Bone loss in people living with HIV

Is there a bone loss associated with HIV in people who are living with the virus? Yes – there is one - this was one of the learning sessions for me personally at the recently concluded Chennai ART Symposium (CART 2011). CART 2011 was organized in Chennai, India (8-9 January 2011) by Y.R. Gaitonde Centre for AIDS Research and Education (YRG CARE), in collaboration with Centre for AIDS Research (CFAR), Brown University, National Institute of Health (NIH), University of California (San Diego), Karolinska Institute, and HIV Medicine Association of India (HIVMAI).

“Decrease in bone density is seen in people living with HIV (PLHIV) when they initiate the antiretroviral therapy (ART)”, said Dr Karen T Tashima, Associate Professor of Medicine, Alpert Medical School of Brown University.

Ageing is a major factor for bone loss – or bone associated conditions. One of the most promising developments in AIDS treatment response has been the outcome of ART on longevity and quality of life of PLHIV. However, little literacy exists in AIDS treatment and care settings to respond effectively and sensitively to the needs of the affected communities as they age.

Osteoporosis is a skeletal disorder in which increased resorption or reduced bone formation occurs. Major factors also include steroid deficiency and ageing.

Women have accelerated bone loss in menopausal years, said Dr Tashima.

Some key risk factors that exacerbate bone associated conditions include low body mass index (BMI), sex steroid deficiency, menopause, smoking or tobacco use, hypothyroidism and alcohol use, said Dr Tashima.

Other factors that influence bone loss are liver disease, premature menopause, hypogonadism, smoking or tobacco use that decrease bone acquisition, said Dr Tashima. It is important because PLHIV are at a heightened risk of liver associated illnesses particularly in communities where HIV is associated to injecting drug use (IDU) or a hepatitis B or hepatitis C (HCV) co-infection exists.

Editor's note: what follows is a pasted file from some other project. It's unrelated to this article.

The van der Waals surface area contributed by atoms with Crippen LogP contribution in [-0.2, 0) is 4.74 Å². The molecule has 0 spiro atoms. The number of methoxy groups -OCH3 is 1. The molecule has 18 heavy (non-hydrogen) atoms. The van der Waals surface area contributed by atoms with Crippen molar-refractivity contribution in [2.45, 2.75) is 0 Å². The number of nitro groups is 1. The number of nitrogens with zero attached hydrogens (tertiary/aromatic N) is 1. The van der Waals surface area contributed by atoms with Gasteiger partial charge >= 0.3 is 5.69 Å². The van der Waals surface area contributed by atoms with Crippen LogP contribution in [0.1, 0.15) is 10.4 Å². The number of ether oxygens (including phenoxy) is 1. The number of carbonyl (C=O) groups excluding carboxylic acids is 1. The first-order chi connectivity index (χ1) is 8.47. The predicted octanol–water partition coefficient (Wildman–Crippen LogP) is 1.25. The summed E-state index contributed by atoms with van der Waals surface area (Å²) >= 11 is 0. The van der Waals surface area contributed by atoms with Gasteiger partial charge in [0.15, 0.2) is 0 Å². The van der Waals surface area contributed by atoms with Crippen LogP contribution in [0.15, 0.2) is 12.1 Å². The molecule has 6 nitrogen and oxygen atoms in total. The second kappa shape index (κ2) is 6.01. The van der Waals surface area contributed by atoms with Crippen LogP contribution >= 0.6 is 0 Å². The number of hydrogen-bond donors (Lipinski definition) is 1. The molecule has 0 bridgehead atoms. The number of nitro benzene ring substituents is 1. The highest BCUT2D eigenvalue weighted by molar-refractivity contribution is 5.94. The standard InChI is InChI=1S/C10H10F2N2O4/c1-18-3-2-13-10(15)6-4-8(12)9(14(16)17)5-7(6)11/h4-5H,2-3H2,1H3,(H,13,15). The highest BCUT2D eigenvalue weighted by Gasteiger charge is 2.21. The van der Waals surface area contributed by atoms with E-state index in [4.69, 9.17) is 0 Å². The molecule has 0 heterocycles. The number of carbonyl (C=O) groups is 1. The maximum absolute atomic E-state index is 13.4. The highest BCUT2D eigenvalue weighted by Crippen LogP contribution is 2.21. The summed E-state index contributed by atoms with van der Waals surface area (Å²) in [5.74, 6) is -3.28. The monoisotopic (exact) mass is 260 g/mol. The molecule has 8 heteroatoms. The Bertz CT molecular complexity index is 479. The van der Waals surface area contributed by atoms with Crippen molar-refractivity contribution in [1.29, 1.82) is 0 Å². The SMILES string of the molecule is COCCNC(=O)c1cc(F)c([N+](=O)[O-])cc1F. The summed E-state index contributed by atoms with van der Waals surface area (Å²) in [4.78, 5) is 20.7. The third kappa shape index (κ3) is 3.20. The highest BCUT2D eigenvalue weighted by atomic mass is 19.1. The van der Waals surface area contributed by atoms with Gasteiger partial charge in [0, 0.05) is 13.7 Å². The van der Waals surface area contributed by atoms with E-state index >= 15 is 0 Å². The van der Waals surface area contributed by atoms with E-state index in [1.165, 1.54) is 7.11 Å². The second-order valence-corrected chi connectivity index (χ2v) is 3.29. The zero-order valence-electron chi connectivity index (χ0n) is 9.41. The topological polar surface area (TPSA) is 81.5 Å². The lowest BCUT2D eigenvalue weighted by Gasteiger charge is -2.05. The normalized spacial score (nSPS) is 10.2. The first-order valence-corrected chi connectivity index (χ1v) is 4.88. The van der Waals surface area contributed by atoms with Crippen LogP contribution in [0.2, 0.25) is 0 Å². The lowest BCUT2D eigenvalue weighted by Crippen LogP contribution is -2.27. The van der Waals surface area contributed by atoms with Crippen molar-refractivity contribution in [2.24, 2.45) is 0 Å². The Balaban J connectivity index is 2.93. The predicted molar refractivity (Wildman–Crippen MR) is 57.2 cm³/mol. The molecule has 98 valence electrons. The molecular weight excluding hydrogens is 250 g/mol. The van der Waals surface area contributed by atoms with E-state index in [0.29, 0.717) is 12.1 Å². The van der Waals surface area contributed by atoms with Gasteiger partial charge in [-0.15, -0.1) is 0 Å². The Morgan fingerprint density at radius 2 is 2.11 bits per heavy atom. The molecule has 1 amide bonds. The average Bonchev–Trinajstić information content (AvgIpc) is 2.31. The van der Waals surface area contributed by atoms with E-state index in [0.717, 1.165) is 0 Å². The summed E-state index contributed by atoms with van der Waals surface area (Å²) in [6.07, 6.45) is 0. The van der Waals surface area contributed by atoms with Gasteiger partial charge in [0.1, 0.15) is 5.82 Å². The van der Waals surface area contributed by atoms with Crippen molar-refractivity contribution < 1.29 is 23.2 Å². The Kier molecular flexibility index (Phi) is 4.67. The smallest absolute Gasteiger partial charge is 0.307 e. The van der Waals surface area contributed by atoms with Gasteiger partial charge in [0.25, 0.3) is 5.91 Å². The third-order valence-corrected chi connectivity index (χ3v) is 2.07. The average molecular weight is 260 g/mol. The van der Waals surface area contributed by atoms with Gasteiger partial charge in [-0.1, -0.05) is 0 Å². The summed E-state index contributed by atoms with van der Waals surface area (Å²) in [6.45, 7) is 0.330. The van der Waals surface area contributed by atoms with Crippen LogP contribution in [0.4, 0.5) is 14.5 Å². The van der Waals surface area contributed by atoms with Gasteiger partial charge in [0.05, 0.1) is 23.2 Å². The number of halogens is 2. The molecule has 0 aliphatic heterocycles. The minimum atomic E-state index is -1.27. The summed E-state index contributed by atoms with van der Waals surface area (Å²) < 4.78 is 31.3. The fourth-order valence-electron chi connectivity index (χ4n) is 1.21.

First reports of bone loss in PLHIV came from a study done on among male PLHIV taking protease inhibitors (Tebas, AIDS 2000) – which is a kind of drug used in ART regimen. HIV infection activates inflammatory cytokines leading to negative balance in bone metabolism, explained Dr Tashima.

Citing studies that looked at bone loss among PLHIV, Dr Tashima said that irrespective of ART regimen changes, there was bone loss reported in most of the studies. Greatest bone loss was in two arms that included tenofovir (tenofovir is a powerful drug in ART regimen). However there is no evidence that switching drugs in ART regimen improves bone mineral density (BMD).

Citing studies like Gilead 903, AF5142, AF224, STEAL and ASSERT, Dr Tashima said that decrease in bone density was seen with initiation of ART and greater bone loss was reported among those PLHIV who were on ART regimen consisting of tenofovir. Again for the sake of clarity, it is worth repeating – “there is no evidence that switching drugs in ART regimen improves bone mineral density (BMD).”

She recommended that healthcare providers should stabilise bone loss during ART. She recommended bone screening for PLHIV particularly for all post-menopausal women and all men with age more than 50 years.

Bobby Ramakant - CNS 

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